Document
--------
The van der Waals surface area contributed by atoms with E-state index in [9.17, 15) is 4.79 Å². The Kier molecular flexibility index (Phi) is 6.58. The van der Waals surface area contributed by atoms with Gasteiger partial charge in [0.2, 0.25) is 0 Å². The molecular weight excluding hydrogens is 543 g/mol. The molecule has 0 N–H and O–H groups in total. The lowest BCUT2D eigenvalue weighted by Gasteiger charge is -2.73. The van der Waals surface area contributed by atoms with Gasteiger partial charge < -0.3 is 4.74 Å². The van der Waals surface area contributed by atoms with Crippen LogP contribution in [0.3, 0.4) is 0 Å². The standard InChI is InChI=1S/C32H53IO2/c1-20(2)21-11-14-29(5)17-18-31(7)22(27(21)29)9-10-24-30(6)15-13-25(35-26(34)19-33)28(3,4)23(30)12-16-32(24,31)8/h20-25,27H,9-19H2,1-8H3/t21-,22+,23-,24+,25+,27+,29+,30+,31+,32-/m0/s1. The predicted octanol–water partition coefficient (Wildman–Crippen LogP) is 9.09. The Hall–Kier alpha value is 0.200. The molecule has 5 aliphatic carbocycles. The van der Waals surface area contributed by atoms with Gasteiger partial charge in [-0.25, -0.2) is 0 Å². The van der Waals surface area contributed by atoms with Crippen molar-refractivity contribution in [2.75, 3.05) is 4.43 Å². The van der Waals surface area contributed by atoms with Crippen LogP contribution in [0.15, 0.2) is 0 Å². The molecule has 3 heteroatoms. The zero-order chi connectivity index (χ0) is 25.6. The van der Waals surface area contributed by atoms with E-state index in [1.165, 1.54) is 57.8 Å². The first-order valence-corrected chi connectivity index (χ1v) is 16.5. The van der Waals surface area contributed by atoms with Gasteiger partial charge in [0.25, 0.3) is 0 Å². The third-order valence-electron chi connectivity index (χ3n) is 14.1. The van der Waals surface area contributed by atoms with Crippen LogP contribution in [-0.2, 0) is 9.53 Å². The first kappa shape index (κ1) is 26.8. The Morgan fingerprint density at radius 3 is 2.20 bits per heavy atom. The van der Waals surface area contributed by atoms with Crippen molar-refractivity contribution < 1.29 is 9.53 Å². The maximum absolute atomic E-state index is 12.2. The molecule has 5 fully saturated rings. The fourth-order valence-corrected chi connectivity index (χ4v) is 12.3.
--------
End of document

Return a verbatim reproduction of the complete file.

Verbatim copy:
The van der Waals surface area contributed by atoms with E-state index in [9.17, 15) is 4.79 Å². The Kier molecular flexibility index (Phi) is 6.58. The van der Waals surface area contributed by atoms with Gasteiger partial charge in [0.2, 0.25) is 0 Å². The molecular weight excluding hydrogens is 543 g/mol. The molecule has 0 N–H and O–H groups in total. The lowest BCUT2D eigenvalue weighted by Gasteiger charge is -2.73. The van der Waals surface area contributed by atoms with Gasteiger partial charge < -0.3 is 4.74 Å². The van der Waals surface area contributed by atoms with Crippen LogP contribution in [0.3, 0.4) is 0 Å². The standard InChI is InChI=1S/C32H53IO2/c1-20(2)21-11-14-29(5)17-18-31(7)22(27(21)29)9-10-24-30(6)15-13-25(35-26(34)19-33)28(3,4)23(30)12-16-32(24,31)8/h20-25,27H,9-19H2,1-8H3/t21-,22+,23-,24+,25+,27+,29+,30+,31+,32-/m0/s1. The predicted octanol–water partition coefficient (Wildman–Crippen LogP) is 9.09. The Hall–Kier alpha value is 0.200. The molecule has 5 aliphatic carbocycles. The van der Waals surface area contributed by atoms with Gasteiger partial charge in [-0.25, -0.2) is 0 Å². The van der Waals surface area contributed by atoms with Crippen molar-refractivity contribution in [2.75, 3.05) is 4.43 Å². The van der Waals surface area contributed by atoms with Crippen LogP contribution in [0.15, 0.2) is 0 Å². The molecule has 3 heteroatoms. The zero-order chi connectivity index (χ0) is 25.6. The van der Waals surface area contributed by atoms with E-state index in [1.165, 1.54) is 57.8 Å². The first-order valence-corrected chi connectivity index (χ1v) is 16.5. The van der Waals surface area contributed by atoms with Gasteiger partial charge in [0.25, 0.3) is 0 Å². The third-order valence-electron chi connectivity index (χ3n) is 14.1. The van der Waals surface area contributed by atoms with Crippen LogP contribution in [-0.2, 0) is 9.53 Å². The first kappa shape index (κ1) is 26.8. The Morgan fingerprint density at radius 3 is 2.20 bits per heavy atom. The van der Waals surface area contributed by atoms with Crippen molar-refractivity contribution < 1.29 is 9.53 Å². The maximum absolute atomic E-state index is 12.2. The molecule has 5 fully saturated rings. The fourth-order valence-corrected chi connectivity index (χ4v) is 12.3.